As you plan for the year ahead, are you thinking about a partnership with a professional employer organization (PEO) to help manage your business-critical HR functions?
It’s a wise consideration for an increasing number of small to mid-sized companies, as responsibilities like compliance, payroll administration, and taxes, and landing competitive benefits packages to attract and retain top talent becomes more and more challenging.
In the process of making this decision, you probably have numerous questions – as you should have. Here are three of the most common ones, along with some answers, to assist in your decision-making process:
What are your team members’ professional qualifications, credentials, and areas of expertise?
Find out how long a PEO has been in business and which specific areas of HR management it considers to be its specialties. Also, make sure the PEO’s employees have extensive knowledge of employment laws in the municipalities and states where your business operates, as well as those enforced on a federal and, if applicable, international level.
- In addition to confirming that a PEO is properly certified, look for the following credentials on the part of its staff members: Professional in Human Resources (PHR) and Senior Professional in Human Resources (SPHR) certification from the HR Certification Institute, and SHRM-CP (Certified Professional) and SHRM-SCP (Senior Certified Professional) from the Society of Human Resources Professionals. These credentials recognize competence, experience, credibility and dedication to the industry. HR specialists must meet extensive criteria to attain them, including passing rigorous exams.
- The professionals who would be handling your payroll should have earned CPP (Certified Payroll Professional) status from the American Payroll Association. This means they have practiced for at least three years and passed the association’s CPP exam.
What exactly is included in your service agreement?
A PEO relationship involves a legal document called a client service agreement (CSA). This agreement should clearly outline each party’s responsibilities, liabilities, contract termination provisions, payment terms, how often price increases may occur, and other key details. Make sure you would not only be comfortable signing a CSA, but concur with everything included therein. If there’s anything missing or that you don’t fully understand, ask. Deep dive until you’re satisfied with all responses.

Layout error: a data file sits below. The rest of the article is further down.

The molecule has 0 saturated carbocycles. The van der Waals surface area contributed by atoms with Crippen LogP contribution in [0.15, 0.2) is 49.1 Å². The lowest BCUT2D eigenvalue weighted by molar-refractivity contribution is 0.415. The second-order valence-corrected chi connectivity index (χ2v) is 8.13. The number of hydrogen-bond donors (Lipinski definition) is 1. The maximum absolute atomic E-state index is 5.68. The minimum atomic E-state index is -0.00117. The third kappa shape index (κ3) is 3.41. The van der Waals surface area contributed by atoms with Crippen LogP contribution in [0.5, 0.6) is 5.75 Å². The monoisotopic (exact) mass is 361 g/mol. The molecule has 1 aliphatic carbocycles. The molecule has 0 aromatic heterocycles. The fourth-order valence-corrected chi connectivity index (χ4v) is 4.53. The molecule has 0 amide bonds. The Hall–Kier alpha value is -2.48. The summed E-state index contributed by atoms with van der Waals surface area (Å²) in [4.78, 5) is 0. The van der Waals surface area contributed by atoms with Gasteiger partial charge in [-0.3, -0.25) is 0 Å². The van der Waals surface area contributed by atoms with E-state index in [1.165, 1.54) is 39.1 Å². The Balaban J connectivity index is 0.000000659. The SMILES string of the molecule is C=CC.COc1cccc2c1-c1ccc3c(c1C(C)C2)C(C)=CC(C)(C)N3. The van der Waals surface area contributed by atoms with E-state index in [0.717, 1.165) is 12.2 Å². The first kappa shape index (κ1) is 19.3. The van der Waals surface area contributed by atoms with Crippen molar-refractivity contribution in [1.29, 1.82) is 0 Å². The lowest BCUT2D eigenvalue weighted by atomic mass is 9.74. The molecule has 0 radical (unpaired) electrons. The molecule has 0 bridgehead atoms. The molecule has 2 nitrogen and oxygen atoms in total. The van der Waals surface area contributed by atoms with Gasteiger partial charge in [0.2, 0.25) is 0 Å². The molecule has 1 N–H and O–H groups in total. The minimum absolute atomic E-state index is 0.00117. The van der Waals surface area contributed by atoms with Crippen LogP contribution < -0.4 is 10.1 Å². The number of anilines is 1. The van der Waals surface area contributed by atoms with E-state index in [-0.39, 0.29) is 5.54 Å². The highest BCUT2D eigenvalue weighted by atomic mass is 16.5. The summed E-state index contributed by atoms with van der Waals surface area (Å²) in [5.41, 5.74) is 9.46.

What added-value services do you provide?
Ask a PEO to outline all the services they would provide if you were to partner with them, as well as the costs of each. Be prepared to provide basic information about your workforce demographics and existing wages and benefits.
- Payroll and healthcare benefits are generally the most basic services provided, but many PEOs go well beyond the minimum. Additional service offerings may include organizational structure review and design, policy and procedure development, training, safety and risk management services, emergency preparedness, and more. Make sure your unique needs will be met; otherwise, there really is no value added at all. If one PEO falls short, keep searching until you find the right one.
For additional answers and insight into the inner workings of a PEO partnership, contact Key HR today. We can connect you to specialists in every area of HR and access to more PEOs and other service providers than any other business of our kind.
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- On December 29, 2021
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